Supply Chain Complexities Increase Risk of Cyberattack

The supply chain is more connected than ever, which means more vulnerabilities exist that allow cyber criminals to gain access to sensitive information.

By Sheryl S. Jackson

Most software providers regularly send updates to their systems to fix bugs or provide additional features, and routinely installing these updates has long been recognized as one protection against cybercriminals looking for ways into a network. Unfortunately for 33,000 customers of SolarWinds, a software technology company, the update sent by the company in March 2020 included a malicious code placed by hackers.

The code created a backdoor into the customer’s information technology system that allowed placement of other malware that allowed hackers to spy on companies and organizations for many months before detection.

This real-world example of the interconnectedness of the supply chain demonstrates that the risk of cybercrimes can come from any supplier, vendor, logistics partner or even department within your own organization if a comprehensive cybersecurity program is not in place.

“Everything in the supply chain is more connected than ever,” said Nathan Bivans, chief technology officer for MHI member Fort Robotics. “Leveraging data from all areas of the operation to improve processes has always been important but technology has increased our ability to gather data rather than rely on staff for information.” As machines become more intelligent and can “talk” with each other, those connections can create vulnerabilities that allow cyber criminals to gain access to your network, he said.

Although some cyberattacks may be about spying on a company, many more are about exploiting access to extort money to prevent disruptions to the business, said Bivans. “These are not always victimless crime either because delaying medical supplies while holding a company’s network hostage can affect lives.”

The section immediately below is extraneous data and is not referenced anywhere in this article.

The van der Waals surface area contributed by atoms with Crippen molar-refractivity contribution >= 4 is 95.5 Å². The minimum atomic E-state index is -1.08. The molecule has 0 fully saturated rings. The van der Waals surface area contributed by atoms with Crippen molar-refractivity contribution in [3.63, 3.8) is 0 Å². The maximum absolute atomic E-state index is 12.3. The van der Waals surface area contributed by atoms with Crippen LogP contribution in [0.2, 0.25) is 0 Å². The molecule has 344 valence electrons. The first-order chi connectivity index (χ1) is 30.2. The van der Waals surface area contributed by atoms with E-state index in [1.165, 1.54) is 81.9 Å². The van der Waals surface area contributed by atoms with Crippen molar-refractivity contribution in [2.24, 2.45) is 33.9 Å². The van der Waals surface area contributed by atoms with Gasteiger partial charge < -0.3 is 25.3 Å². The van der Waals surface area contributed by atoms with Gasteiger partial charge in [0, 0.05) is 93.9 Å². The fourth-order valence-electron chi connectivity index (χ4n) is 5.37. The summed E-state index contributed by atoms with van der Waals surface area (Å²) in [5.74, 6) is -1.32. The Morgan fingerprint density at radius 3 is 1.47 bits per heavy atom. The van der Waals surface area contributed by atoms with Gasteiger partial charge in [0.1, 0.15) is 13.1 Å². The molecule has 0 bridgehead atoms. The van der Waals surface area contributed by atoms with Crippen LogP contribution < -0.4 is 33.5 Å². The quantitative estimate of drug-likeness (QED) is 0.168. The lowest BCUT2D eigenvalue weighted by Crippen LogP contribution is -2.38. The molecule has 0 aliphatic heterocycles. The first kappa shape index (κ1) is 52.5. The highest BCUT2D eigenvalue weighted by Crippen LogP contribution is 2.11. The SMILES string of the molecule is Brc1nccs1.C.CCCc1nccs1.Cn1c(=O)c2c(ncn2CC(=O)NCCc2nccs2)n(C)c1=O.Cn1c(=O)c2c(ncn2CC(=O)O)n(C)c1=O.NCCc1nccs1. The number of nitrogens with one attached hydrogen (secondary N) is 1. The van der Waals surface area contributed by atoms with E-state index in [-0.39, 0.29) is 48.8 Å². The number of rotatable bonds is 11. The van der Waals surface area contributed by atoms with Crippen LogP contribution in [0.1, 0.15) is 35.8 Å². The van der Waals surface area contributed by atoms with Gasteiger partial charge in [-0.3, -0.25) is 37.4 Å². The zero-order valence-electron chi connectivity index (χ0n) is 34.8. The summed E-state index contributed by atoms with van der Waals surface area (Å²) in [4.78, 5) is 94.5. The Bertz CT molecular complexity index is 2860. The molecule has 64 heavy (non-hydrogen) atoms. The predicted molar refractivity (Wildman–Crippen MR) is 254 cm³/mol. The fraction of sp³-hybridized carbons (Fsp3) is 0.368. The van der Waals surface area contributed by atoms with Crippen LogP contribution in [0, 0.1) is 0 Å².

In the additive manufacturing environment, the cyber risk includes the theft of files that can be used to create counterfeit components or the alteration of files to affect the performance of parts, said John Wilczynski, the executive director of America Makes, a public-private partnership for additive manufacturing technology development and education. “Any new or emerging technology creates access points to equipment, software and networks,” he said. “We focus on technology protection to ensure that equipment and systems can transfer information safely and securely.”

There are different ways to protect networks on the software side, which include encryption, tokenization and blockchain, said Wilczynski, because blockchain is a system of recording information in a ledger in such a way that makes it difficult to change, hack or cheat the system. “On both the hardware and software side, it is important to protect information as it flows throughout the supply chain.”

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